I am a Jew. I’m certainly not going to win any awards for “World’s Best” anytime soon. But this is the religion and culture I have identified with for the entirety of my life.
At the same time, I feel zero attachment whatsoever to the state of Israel. Nil.
When I hear news related to the country, I feel no added resonance or relevance to my own life. I have never visited the country — even when I was presented with ample opportunity to do so, free of cost. I have no plans to ever explore this part of the world. You could not pay me enough to consider it.
That’s not to say that I don’t wish peace, prosperity, and happiness to Israel’s 8.5 million citizens. But I wish the same to all of my brothers and sisters of the human race.
This viewpoint hardly qualifies as unique amongst Reform liberal Jews living in America today. And it is my belief that that’s a good thing. This is because my sense of Judaism is based on a collection of beliefs and values that have precisely nothing to do with geography.
I am bound to this faith by a universal, moral philosophy, one that guides me through the confusions of contemporary existence. And rather than creating in me a particularistic, tribal politics, these Jewish values instill in me quite the opposite – the desire to treat every human as an equal and a brother.
Indeed, the moral code that I associate with Judaism has created in me a sense of camaraderie when I encounter others who are influenced by that same framework. So I guess I do feel part of some grand family – but it’s not limited to race or geography and it has nothing at all to do with Israel.
In fact, one of our historic traditions that I am most proud of is an absolute willingness to let people follow their own spiritual pursuits. Those that find comfort on a different path are not lesser than.
Relatedly, we have for millennia been nomads and it is as nomads that we developed our Jewish identities. For wanderers understand that ‘home’ is a state of being, never demarcated by some line in the sand. To suggest otherwise is to trivialize and diminish the weight of thousands of years of collective experience.
My G-d cares not about geopolitical boundaries. He cares about how we honor Him, as viewed by how we treat each other — His most cherished creations. Those that have convinced themselves otherwise allow the ultimate pettiness of politics to overshadow their commitment to spirituality, at the expense of humanity. It is a bargain I am forever unwilling to make.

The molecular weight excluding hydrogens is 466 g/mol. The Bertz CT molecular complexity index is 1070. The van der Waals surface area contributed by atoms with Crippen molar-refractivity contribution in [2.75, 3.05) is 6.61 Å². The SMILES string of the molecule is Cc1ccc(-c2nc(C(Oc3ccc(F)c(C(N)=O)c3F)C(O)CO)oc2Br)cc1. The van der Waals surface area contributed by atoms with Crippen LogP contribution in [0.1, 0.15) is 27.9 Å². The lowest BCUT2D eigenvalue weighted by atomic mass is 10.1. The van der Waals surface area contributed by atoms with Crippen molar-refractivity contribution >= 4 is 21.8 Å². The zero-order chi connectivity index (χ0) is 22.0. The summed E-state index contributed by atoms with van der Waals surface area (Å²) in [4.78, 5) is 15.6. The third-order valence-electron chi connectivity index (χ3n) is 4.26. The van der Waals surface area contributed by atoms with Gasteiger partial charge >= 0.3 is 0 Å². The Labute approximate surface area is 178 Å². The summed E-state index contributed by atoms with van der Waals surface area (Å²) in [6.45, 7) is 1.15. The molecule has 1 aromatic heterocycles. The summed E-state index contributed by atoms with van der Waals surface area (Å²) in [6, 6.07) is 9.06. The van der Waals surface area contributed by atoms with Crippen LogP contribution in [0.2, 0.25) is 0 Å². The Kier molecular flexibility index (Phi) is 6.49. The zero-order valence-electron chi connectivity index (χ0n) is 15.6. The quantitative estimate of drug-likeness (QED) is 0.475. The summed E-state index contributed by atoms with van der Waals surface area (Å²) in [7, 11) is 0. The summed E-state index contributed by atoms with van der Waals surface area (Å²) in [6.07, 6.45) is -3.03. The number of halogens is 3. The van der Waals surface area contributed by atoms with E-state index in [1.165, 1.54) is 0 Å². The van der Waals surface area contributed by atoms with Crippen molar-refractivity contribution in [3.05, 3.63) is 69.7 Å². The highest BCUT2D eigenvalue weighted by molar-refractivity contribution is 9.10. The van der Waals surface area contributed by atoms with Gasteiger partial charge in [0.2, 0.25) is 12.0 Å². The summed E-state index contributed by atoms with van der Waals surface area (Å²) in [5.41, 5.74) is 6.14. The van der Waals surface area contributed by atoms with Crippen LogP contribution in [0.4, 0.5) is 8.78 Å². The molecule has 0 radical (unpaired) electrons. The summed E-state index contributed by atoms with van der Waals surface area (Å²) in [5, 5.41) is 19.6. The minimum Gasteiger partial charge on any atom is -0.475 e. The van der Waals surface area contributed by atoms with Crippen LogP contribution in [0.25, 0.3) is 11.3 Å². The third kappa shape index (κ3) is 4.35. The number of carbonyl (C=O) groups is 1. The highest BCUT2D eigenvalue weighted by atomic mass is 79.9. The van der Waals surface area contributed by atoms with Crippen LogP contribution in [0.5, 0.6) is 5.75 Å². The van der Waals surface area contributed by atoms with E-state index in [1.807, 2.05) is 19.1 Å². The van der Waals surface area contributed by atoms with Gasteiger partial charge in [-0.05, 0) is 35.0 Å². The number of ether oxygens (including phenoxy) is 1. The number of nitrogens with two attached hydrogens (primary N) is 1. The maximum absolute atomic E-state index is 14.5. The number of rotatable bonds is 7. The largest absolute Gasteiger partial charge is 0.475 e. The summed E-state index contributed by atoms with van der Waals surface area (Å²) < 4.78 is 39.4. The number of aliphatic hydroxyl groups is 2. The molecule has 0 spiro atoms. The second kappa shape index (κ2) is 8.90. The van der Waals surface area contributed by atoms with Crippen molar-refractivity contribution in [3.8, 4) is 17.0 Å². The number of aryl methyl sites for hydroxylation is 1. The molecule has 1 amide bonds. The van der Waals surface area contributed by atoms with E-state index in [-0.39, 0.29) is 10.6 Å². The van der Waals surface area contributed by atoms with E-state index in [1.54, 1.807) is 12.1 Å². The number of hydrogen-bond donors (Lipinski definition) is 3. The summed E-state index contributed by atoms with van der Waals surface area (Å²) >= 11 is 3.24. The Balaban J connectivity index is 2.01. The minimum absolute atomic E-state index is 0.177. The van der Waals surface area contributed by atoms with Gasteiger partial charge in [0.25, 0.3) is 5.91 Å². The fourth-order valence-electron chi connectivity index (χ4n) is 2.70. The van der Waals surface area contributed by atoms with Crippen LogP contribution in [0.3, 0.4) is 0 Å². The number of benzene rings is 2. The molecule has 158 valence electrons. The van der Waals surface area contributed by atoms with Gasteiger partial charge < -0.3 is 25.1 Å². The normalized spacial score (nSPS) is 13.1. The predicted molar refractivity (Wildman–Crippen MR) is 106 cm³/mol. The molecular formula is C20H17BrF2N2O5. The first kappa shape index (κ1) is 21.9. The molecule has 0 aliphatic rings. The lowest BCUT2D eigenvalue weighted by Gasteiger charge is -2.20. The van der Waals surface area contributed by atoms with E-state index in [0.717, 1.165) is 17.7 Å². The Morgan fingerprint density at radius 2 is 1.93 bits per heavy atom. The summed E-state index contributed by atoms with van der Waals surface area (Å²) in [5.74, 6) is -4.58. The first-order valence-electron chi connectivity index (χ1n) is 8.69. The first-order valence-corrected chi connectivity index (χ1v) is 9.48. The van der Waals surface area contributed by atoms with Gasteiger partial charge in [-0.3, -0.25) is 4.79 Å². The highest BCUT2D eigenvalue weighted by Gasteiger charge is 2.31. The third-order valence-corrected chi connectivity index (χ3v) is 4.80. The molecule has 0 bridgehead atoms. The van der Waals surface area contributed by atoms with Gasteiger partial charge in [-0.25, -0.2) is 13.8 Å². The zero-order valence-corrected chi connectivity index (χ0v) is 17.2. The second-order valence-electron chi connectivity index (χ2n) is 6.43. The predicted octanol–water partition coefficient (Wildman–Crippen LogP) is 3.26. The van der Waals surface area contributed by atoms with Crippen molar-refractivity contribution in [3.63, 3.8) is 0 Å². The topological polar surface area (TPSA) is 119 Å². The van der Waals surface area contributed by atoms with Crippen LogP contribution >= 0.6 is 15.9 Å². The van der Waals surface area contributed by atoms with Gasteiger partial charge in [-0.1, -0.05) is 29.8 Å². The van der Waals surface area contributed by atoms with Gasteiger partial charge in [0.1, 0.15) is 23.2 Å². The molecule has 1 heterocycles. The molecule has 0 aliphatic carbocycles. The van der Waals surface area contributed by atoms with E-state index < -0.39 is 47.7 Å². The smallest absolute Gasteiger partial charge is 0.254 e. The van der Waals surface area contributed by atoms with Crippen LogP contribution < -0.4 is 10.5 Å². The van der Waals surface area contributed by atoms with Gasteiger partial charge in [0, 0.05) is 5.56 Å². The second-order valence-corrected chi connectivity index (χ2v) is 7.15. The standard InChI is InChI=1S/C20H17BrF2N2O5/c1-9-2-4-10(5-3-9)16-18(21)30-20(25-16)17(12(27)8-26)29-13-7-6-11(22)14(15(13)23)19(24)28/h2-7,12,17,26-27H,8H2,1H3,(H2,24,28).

This isn’t a radical idea. It’s rather a wholly sensible conception of what it means to be a Jew. As a country largely populated by 3rd and 4th generation immigrants, many Jews yearn for some sort of identity that reaches back further and deeper than our adoptive nationality as Americans can provide. But to feel associated with Israel is strange to me; the country didn’t exist when our immigrating patriarchs were being processed through Ellis Island.
My identity is rather as an American Jew – dual, disaporic, and proud of it.
Now, since I am committed to unmitigated plurality, I don’t demand that everyone – or even, anyone – agree with me. The problem is that people like me, who identify strongly as Jews but not in any way with Israel – are shamed for not feeling identified with Israel or for not being Zionists.
In Jewish forums, I frequently feel myself asked to bend to the whim of a faraway country’s political agenda without applying any sort of objective analysis as to how that agenda might negatively impact the lives of millions. I find myself commanded to support agendas that harm non-Jews in Israel, even though, as Jews, we ought to be particularly sympathetic to the plight of the persecuted.
At the same time, I’m also acutely aware and very sensitive to the fact that there are no small number of people in the world that deny Israel’s right to exist altogether. I would never want to be accused of aligning with such a radical, destructive worldview. In fact, I believe it’s the fear of being lumped in with this close-minded belief system that encourages many Jews such as myself, generally ambivalent towards Israel, to remain quiet about our objections to the country’s more controversial policies.
It is especially problematic as a proud American to be critical of Israel’s foibles. Like Israel, we, too, have a legacy of disregarding those who had the misfortune of already occupying land that we subsequently chose to make our own. But I was not alive in either instance. The best I can do is be aware of that troubled past, and try to avoid similar calamities from occurring in my own lifetime.
So, as a Jew, my investment towards Israel only extends as far as seeing Israelis learn the lessons of history, and praying they work with that knowledge to create a better future.
And is the exact same investment I have in the other 194 countries encircling the globe.
Brad Japhe is your typical New York Jew based in Los Angeles. He freelances for more than two dozen national publications.